New Food Mapping Project Connects Gardeners to Promote Sustainable Food System
July 21, 2009 by Robin Plaskoff Horton
Hungry Garden is a free new “geosocial” web resource for building and supporting local farm-to-fork food networks worldwide so consumers, restaurants, schools and institutions can find and purchase fresh local products and produce from local food sources within 50 miles of their location. Hungry Garden provides the ability to blog about a variety of topics, as well as barter and trade goods, services, or expertise with friends and neighbors. It is a cloud-based, Google Maps-mashup, micro blogging network, social network, and search engine designed to build regional “food maps” that represent all sources of local food.
Users will include:
• Home gardeners, community gardens, and small farmers of fruit, vegetables, and herbs, including community supported farms.
• Processors of garden products into storable food stuffs and meals, including restaurants, commercial kitchens, and home gardeners with expertise in canning or freezing fresh food.
• Producers of sustainable, organic meat and dairy products and other specialty food providers.
• Individuals and companies that sell products or expertise to gardeners and organic farmers.
• Consumers of fresh produce including local families, restaurants, cafeterias, schools, and institutions.
• Food banks, homeless shelters, church and community organizations seeking donated fresh produce.
Buy Fresh, Buy Local, Buy Right
The initial focus of the Hungry Garden Project is on connecting local food producers (farmers) with local consumers to build a more local, more sustainable food system. The second focus is on building network of citizen journalists that are interested in developing and sharing news stories in their local communities.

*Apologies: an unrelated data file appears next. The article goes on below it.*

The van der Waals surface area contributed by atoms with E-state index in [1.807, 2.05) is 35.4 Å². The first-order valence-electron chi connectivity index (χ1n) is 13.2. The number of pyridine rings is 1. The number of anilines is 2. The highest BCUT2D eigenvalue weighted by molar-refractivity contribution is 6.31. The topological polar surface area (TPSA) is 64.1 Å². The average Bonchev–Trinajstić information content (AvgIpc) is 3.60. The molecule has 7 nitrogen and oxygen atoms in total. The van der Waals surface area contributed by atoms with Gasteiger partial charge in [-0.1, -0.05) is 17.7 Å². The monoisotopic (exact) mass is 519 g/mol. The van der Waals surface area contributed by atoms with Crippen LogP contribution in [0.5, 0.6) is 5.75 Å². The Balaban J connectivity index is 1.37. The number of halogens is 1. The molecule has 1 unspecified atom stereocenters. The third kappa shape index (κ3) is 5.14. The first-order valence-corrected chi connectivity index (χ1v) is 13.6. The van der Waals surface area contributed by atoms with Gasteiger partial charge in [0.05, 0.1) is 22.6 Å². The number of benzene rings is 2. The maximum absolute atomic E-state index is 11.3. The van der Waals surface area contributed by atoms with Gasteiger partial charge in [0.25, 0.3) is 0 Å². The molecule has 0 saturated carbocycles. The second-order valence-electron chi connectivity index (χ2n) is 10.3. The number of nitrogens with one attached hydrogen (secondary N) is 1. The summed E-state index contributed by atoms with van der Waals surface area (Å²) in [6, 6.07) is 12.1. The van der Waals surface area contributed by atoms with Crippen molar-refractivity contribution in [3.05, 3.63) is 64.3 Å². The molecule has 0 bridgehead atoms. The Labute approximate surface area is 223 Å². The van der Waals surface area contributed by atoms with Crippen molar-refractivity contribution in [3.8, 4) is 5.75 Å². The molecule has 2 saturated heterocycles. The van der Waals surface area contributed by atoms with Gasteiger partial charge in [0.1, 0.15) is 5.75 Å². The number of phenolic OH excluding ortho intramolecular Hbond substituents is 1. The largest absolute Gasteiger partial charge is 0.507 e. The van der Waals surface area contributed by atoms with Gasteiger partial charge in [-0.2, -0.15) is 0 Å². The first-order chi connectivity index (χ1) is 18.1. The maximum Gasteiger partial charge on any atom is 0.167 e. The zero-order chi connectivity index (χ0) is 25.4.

As the project’s founder, Brian Puckett explains, The Hungry Garden is dedicated to helping local communities develop and sustain fresh, locally grown food producers in, or near, their communities. It’s about connecting them to local consumers. It’s about people growing their own food, learning how to process and store fresh food, and sharing the bounty with organizations that work hard to feed the hungry –whether that be a church or temple, food pantry or soup kitchen, shelter or regional food bank.
The Hungry Garden is also about helping inner city neighborhoods to establish and cultivate community and urban gardens. Its about working to eliminate food ‘deserts’ in our inner cities. It’s for teaching children about where good food comes from, and what it takes to grow it, hands-on right in their own school’s vegetable gardens. Its about reducing the use of fossil foods in our food production and transportation industries and returning to a more ecologically sound, sun-based, agriculture wherever and whenever we can. It’s about sharing and caring and helping new gardeners to grow their own food and teaching them how to properly save and store fresh food for later use.
The Hungry Garden is about advocacy and education. Advocacy for fair, sensible and equitable policy and regulation of home and small local food producers and processors. Advocacy for better food in our schools and institutions that care for all our children, neighbors and parents.
Hungry Garden software is currently in beta testing but in approximately 60 days, we plan to integrate it into this site, allowing gardeners visiting us to communicate and share with each other. Stay tuned!